Michael Chitwood's collection POOR-MOUTH JUBILEE (Tupelo, 2010) is a marvel of fresh language, bright new images, and incisive portrayal -- of grief, loss, healing, life. I even love the section titles, like "Never Take Your Own Advice" and "In God We Trust" (yes, think of dollar bills). From the loss of a friend's life by motorcycle accident, Chitwood pinwheels out and in again, painting and proclaiming.
Here's a segment that I especially like from the poem "Self-Help":
Great-Great-Grandpa Self,But it is the voice of the Great Horned Owl that then slices into the poem, then a crying woman, then the Self again, followed by a long sequence of couplets like "At the Chapel of the Chained Ankles / people have left pictures" -- prayers for healing speed across the page, disguised within precise images.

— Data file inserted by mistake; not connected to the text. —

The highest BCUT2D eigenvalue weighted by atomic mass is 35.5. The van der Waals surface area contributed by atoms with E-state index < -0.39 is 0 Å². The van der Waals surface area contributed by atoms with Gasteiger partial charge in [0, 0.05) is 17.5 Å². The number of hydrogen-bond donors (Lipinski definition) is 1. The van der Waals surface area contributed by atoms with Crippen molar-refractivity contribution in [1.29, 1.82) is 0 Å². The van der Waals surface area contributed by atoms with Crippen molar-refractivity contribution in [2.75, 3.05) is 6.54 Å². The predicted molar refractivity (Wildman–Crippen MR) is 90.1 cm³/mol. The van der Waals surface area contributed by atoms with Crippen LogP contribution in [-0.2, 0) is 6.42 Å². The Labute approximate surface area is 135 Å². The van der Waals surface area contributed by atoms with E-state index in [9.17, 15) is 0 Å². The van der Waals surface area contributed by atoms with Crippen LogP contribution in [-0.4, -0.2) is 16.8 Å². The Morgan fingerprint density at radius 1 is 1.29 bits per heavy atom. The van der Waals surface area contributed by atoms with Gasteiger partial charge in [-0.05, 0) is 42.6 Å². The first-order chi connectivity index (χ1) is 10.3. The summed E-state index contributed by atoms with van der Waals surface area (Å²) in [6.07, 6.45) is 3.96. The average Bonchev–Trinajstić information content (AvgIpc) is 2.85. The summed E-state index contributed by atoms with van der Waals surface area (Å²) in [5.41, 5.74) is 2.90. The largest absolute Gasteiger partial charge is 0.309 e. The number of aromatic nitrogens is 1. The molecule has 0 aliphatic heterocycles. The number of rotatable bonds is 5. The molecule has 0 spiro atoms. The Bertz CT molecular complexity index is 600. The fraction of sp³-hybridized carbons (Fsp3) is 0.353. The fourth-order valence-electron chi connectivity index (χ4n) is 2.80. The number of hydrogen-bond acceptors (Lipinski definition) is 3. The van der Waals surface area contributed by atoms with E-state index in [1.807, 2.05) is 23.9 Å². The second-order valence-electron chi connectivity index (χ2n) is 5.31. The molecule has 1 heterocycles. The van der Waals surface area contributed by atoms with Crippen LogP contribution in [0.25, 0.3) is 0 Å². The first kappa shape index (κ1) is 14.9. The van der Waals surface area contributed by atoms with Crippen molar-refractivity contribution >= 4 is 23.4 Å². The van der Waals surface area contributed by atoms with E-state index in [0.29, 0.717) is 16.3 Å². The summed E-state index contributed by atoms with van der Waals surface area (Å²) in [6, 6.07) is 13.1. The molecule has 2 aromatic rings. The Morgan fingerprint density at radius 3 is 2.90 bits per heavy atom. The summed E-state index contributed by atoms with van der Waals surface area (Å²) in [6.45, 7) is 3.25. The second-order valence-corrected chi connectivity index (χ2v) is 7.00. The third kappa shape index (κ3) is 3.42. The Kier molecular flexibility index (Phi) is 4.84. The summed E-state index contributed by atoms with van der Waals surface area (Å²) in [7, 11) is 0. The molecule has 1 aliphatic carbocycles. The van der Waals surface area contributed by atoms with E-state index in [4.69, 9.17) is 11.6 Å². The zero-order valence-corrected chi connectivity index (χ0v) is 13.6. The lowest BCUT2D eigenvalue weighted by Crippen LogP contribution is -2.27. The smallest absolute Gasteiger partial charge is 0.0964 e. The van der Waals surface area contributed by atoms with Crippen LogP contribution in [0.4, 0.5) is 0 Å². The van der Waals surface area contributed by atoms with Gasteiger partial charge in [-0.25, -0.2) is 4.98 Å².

The yawp is loosed.
We are talk.
In the street, in bedrooms,
in elevators, in the great stadiums,
in our cars as we plunge into sunlight,
we are not without voices,
saying and said to.
Whitman and his "yawp" return later -- so do many forms of considering what an "accident" is, as well as the connections among us. Chitwood, author of six previous poetry collections, has caught me. More, please, more.
Quick note: I'm also delighting in another 2010 Tupelo Press book, THE LAKE HAS NO SAINT by Stacey Waite -- rumbling sentences chasing each other through prose poems and shaped blocks of text, probing gender, mother and father, more. Great to know this press keeps picking winners.